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10 May 2007
The process of litigation in Kenya is generally lengthy and expensive. There is an extensive backlog of cases awaiting determination. The Kenyan judiciary is also in the process of rebuilding its image after the 2004 corruption purge which resulted in the resignation of several High Court and Court of Appeal judges and magistrates. The general lack of efficiency in the courts has resulted in litigants turning to alternative dispute resolution methods as a means of settling arising commercial disputes, with arbitration being the most popular method.
Arbitration in Kenya is governed by the Arbitration Act 1995. The act is substantially based on the United Nations Commission on International Trade Law Model Law on International Commercial Arbitration, which was adopted in 1985 with a view to encouraging arbitration and processes that would have global recognition. The act provides very broad party autonomy in fashioning the arbitration process. Once a dispute has arisen, parties have autonomy with regard to:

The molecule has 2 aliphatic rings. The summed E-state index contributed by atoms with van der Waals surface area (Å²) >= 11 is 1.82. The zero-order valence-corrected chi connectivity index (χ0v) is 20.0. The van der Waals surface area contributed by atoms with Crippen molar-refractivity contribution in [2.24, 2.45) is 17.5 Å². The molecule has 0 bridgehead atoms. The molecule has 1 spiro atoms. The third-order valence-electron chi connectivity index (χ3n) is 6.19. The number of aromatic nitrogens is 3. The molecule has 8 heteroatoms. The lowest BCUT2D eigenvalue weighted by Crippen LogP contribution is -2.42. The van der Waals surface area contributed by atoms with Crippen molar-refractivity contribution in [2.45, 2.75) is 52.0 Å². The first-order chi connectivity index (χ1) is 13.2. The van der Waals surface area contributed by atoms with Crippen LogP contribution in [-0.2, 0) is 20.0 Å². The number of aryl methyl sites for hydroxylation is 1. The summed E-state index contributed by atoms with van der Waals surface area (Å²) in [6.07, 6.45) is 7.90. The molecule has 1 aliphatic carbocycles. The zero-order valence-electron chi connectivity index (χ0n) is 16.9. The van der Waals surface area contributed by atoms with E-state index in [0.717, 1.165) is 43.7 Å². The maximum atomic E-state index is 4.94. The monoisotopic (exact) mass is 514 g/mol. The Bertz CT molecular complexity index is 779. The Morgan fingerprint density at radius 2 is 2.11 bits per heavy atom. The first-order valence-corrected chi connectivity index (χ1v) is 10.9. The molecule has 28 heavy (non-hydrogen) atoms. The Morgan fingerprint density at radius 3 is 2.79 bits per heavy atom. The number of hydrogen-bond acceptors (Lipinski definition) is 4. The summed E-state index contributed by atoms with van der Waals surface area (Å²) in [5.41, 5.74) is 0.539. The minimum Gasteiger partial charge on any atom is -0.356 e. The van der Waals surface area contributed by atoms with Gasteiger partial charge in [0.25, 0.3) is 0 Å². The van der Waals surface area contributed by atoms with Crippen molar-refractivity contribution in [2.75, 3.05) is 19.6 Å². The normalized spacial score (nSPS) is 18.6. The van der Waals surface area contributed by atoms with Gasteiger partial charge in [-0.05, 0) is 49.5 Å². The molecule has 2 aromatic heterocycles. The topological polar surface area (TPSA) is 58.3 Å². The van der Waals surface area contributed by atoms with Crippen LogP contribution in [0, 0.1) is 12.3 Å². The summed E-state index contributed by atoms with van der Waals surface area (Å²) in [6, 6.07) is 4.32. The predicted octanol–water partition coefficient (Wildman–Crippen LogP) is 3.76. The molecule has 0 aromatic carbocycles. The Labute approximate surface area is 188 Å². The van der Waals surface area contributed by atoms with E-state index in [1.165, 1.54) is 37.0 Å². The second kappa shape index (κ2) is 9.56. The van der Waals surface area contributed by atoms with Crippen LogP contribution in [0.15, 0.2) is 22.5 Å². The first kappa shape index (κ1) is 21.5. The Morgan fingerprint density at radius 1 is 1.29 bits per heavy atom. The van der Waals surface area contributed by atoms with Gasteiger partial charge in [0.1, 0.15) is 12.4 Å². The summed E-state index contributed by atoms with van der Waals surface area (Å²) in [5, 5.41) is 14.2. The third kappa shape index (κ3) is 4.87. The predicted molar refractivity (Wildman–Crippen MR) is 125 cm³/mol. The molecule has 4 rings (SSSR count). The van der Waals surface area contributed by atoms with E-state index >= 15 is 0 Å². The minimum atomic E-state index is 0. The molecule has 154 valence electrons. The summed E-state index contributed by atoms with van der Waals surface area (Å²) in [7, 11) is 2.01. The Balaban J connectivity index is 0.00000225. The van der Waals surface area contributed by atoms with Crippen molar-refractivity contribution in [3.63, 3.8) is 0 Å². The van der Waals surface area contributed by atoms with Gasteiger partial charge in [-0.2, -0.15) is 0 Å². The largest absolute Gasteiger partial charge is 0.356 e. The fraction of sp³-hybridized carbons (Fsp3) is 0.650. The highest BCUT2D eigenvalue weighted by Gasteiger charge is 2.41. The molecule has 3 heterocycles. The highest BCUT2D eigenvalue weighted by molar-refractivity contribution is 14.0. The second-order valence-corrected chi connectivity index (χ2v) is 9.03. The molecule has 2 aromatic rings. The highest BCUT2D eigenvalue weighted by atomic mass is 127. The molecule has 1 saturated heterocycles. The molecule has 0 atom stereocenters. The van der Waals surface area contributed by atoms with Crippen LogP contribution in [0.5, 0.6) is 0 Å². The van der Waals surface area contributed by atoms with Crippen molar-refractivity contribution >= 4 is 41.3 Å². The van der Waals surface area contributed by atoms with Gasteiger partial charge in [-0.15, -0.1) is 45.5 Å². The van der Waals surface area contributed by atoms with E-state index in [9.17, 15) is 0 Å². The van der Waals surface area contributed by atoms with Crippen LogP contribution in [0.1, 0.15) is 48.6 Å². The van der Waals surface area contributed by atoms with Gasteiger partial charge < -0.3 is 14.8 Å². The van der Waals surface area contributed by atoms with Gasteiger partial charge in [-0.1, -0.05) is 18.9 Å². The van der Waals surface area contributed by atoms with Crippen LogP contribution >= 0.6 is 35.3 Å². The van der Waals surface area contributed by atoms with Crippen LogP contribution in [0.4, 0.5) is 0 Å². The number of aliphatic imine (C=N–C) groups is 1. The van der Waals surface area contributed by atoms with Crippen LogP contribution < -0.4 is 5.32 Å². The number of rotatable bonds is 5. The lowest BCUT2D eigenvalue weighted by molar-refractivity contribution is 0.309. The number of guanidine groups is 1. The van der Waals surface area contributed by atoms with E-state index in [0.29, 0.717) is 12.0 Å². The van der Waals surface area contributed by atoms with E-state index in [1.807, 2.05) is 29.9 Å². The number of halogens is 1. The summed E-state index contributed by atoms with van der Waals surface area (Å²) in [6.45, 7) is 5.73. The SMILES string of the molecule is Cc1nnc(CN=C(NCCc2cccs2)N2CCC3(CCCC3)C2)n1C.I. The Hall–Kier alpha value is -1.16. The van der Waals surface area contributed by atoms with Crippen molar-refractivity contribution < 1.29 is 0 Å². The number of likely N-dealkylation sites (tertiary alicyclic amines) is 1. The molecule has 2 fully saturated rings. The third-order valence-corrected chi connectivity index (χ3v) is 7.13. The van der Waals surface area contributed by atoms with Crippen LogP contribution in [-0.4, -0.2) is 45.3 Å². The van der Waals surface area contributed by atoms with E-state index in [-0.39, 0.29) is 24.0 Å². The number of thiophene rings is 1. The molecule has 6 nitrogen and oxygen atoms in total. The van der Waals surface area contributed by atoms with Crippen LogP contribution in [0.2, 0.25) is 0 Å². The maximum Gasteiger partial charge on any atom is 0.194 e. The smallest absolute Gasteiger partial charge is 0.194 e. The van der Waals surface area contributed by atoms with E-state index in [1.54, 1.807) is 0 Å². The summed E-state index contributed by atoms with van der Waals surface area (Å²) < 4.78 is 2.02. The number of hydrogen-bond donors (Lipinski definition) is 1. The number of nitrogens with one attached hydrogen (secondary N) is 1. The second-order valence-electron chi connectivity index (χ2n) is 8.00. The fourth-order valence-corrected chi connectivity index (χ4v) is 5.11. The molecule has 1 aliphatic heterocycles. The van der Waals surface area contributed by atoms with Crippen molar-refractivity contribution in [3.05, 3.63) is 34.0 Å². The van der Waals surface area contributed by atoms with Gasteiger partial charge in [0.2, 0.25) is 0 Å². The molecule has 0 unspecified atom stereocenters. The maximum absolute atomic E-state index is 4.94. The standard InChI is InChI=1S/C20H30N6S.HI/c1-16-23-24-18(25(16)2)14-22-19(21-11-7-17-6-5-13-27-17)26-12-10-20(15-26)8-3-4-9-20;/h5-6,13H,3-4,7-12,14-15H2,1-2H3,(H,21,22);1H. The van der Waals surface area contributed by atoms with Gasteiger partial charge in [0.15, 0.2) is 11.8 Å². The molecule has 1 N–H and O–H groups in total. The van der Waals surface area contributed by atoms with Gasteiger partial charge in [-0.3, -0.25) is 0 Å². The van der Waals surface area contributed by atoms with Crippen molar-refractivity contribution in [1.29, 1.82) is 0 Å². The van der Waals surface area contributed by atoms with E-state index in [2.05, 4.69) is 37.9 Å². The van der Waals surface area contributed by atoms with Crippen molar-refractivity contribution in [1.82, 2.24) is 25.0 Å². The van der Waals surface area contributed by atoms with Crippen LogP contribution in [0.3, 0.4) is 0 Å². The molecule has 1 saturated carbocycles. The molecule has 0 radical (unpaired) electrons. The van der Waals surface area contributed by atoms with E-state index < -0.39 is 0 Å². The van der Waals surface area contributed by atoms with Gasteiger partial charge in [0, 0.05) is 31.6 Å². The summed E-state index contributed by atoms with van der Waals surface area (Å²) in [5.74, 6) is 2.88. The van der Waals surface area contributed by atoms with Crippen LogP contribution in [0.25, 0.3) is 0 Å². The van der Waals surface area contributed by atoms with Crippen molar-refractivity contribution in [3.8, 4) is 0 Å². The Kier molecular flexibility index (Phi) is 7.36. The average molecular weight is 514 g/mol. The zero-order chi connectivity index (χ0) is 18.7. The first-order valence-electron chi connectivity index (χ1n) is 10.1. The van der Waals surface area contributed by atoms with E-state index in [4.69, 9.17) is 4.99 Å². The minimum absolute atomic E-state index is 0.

The act also allows parties to an existing dispute to refer the dispute to arbitration.
Kenya is also a party to the 1958 New York Convention on the Recognition and Enforcement of Foreign Arbitral Awards. Arbitral awards under the convention were previously recognized under the Arbitration Act (formerly Chapter 49, Laws of Kenya). This statute was repealed by the act, which provides for universal recognition of foreign awards subject to the arbitral award complying with its provisions. A Kenyan court may decline to recognize foreign arbitral awards if, for example (i) recognition or enforcement of the arbitral award would be contrary to the public policy of Kenya; or (ii) the arbitration agreement is not valid under the law to which the parties have subjected it or, failing any indication of that law, under the law of the state where the arbitral award was made.
The Chartered Institute of Arbitrators of the United Kingdom is represented in Kenya by a local branch which has, over the past 10 years, promoted and facilitated the determination of disputes through arbitration. The institute also maintains and provides upon request names and profiles of suitably qualified persons to act as arbitrators or as mediators.
Parties also have the choice of arbitral institutions such as the London Court of International Arbitration, the International Court of Arbitration (of the International Chamber of Commerce) and American Arbitration Association.
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